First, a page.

02 Jun Teaching “Harrison Bergeron” – An Interview with Benjamin Reed
Originally published in 1961 in The Magazine of Fantasy and Science Fiction, “Harrison Bergeron” is Kurt Vonnegut’s most well-known story. In The Short Fiction of Kurt Vonnegut, Peter J. Reed describes the story as “vintage Vonnegut …extremely funny while at the same time touching on several serious social issues.” While often read as a satire on forced equality, the story is complex enough to merit interpretations across the political spectrum. Anyone who has not yet read the story can find it in Vonnegut’s collection, Welcome to the Monkey House. It is also available online.
A staple of high school and college anthologies, “Harrison Bergeron” is for many students their “first” Vonnegut. In his 2015 essay “Technologies of Amnesia: Teaching ‘Harrison Bergeron’ to the Millennial Generation” (published in Teaching American Literature: A Journal of Theory and Practice), Benjamin Reed, a writer and lecturer at Texas State University, examines the different interpretations of the story and his experiences teaching it to undergraduates.
Reed shared his thoughts with The Daily Vonnegut.
Q: In your essay you write that “Harrison Bergeron” always resonates with students. Why is that?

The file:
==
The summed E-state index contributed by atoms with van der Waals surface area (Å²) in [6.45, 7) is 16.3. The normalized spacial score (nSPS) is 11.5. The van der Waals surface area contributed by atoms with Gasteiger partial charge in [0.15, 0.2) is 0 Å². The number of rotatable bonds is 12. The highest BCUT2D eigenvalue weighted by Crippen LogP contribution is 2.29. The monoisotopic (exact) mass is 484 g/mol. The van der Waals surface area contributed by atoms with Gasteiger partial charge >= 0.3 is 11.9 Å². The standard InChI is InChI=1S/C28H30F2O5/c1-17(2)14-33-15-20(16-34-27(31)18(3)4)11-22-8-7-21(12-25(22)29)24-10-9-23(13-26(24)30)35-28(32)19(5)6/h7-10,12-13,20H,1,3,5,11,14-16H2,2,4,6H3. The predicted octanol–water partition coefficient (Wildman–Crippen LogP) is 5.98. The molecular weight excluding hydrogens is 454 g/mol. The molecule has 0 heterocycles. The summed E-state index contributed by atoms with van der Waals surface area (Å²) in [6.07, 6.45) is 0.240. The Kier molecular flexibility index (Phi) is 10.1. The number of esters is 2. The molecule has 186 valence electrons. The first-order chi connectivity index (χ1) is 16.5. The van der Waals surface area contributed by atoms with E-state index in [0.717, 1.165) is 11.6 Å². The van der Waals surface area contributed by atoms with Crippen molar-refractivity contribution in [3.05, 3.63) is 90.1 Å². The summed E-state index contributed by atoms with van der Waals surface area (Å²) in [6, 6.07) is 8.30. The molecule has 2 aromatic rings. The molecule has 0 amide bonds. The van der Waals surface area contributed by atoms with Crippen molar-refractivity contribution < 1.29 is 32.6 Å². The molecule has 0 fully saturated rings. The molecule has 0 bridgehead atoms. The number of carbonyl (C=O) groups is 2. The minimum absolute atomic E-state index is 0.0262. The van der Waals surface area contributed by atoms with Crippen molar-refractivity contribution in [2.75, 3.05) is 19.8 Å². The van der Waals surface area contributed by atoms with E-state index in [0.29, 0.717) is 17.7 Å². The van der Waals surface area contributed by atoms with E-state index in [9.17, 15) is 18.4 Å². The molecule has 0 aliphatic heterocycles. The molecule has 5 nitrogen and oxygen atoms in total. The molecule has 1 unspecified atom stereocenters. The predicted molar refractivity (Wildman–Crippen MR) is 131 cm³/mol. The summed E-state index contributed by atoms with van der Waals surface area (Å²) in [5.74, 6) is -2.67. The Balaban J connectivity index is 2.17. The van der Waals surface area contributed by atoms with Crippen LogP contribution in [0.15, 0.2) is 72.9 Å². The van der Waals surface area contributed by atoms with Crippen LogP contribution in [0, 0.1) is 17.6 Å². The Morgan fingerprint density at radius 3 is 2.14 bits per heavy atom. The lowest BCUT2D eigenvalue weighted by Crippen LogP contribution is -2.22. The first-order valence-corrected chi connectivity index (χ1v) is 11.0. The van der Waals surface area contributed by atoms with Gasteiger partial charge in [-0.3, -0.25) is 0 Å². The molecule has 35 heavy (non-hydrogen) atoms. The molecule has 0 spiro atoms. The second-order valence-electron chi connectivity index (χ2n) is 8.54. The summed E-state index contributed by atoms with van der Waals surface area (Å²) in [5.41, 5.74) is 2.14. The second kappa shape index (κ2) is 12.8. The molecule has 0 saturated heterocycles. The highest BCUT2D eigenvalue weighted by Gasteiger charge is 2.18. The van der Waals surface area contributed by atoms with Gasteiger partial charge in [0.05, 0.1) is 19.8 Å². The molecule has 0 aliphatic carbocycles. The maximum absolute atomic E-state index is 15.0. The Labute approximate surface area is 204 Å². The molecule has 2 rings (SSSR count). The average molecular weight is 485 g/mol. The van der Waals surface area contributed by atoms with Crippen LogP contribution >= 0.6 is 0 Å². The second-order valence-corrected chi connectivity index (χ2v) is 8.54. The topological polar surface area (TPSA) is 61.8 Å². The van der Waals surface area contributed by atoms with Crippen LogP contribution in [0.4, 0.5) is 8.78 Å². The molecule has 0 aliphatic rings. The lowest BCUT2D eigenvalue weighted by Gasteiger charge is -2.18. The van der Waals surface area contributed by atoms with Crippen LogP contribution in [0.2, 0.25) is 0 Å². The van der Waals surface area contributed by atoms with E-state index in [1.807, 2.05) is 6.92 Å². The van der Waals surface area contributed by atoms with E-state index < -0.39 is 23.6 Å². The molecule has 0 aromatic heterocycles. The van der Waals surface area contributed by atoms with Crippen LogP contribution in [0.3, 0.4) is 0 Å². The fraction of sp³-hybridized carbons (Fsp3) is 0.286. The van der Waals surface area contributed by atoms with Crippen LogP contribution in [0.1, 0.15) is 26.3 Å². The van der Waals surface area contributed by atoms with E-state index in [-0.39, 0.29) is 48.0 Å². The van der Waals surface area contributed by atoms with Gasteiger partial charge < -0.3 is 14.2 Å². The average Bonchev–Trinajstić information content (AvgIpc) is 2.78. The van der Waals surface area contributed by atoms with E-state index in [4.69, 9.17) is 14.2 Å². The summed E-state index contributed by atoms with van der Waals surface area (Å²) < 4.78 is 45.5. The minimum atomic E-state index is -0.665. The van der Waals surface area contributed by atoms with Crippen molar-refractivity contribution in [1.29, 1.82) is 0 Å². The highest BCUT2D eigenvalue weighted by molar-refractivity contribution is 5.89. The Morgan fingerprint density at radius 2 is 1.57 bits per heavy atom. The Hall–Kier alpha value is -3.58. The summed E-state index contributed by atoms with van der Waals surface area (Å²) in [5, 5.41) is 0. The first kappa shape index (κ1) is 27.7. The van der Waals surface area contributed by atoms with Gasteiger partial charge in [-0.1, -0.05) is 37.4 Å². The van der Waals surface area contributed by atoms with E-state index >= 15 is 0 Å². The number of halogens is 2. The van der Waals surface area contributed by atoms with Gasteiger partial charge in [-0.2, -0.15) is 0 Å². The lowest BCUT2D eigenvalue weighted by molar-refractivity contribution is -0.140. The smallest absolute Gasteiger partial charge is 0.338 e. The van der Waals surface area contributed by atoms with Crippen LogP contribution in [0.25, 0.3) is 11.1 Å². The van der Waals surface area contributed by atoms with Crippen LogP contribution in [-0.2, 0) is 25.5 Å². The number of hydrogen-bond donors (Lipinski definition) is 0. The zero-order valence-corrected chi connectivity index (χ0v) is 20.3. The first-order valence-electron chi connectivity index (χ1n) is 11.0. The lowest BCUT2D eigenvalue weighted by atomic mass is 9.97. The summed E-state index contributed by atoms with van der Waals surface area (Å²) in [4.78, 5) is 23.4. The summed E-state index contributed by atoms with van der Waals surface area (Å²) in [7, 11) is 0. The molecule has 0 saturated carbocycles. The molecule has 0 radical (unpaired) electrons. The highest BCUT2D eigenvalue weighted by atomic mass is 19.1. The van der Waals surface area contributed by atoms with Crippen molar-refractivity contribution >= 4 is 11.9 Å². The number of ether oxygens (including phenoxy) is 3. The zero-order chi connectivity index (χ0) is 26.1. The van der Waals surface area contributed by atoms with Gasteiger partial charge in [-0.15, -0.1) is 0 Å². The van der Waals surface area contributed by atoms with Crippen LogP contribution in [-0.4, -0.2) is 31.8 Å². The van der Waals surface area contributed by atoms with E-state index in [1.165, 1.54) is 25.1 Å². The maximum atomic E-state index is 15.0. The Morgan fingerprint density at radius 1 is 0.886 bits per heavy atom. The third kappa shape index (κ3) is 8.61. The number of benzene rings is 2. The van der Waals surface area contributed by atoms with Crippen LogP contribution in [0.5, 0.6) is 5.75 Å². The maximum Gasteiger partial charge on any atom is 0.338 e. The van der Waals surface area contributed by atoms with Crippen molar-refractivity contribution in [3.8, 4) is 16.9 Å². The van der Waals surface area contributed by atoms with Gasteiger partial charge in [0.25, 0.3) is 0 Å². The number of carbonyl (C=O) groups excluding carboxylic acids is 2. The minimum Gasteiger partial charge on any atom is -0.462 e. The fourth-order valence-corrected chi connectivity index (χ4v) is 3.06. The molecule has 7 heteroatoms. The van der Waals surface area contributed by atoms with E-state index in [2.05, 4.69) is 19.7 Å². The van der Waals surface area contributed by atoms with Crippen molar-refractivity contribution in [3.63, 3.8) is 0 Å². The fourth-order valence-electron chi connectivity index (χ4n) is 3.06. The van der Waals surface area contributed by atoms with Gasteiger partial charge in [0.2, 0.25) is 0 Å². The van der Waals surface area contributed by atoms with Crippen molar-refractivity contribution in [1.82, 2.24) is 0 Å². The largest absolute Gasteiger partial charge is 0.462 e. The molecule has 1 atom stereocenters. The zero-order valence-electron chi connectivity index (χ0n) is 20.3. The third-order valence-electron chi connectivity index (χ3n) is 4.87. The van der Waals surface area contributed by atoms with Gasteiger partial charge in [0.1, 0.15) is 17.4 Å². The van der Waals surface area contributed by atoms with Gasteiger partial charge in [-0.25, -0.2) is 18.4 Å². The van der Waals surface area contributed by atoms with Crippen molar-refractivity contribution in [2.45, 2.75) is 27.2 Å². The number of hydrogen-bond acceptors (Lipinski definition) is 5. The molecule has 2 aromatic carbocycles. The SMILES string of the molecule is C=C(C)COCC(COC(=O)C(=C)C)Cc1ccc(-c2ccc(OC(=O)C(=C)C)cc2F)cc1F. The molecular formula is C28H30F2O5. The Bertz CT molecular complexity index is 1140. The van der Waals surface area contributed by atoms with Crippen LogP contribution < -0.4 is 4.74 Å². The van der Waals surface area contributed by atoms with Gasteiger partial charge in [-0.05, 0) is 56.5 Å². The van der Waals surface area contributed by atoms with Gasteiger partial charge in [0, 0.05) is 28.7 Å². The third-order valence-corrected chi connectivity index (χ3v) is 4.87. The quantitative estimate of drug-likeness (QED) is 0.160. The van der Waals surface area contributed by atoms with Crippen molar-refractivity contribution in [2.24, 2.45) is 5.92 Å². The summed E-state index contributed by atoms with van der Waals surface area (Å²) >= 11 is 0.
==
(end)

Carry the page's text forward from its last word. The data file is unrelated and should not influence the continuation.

A: I think partly it’s their age. Most of my students are underclassmen, between 18 and 20. They’ve just made this tremendous, terrifying leap from a small, knowable world into a cosmos of uncertainty. Even if they don’t know it, they have been developing a personalized and reliable moral and philosophical framework from which they get a kind of pleasure by testing it against challenging stories. It’s one of the many reasons literature—especially fiction—needs to be taught heavily in high school and college. Also, because my young students still carry a residue of their teenage years, they’re very keen to notice unfairness, and the failings of well-intended authority figures, because they still bear fresh marks from the trauma of surviving late childhood in the households of their terribly human parents.
There is also the disquieting terror of seeing a lost child erased from his parents’ memory, which has to click, if only on a preconscious level, with young people who have recently left home for the first time.
For the complete interview, follow the link below: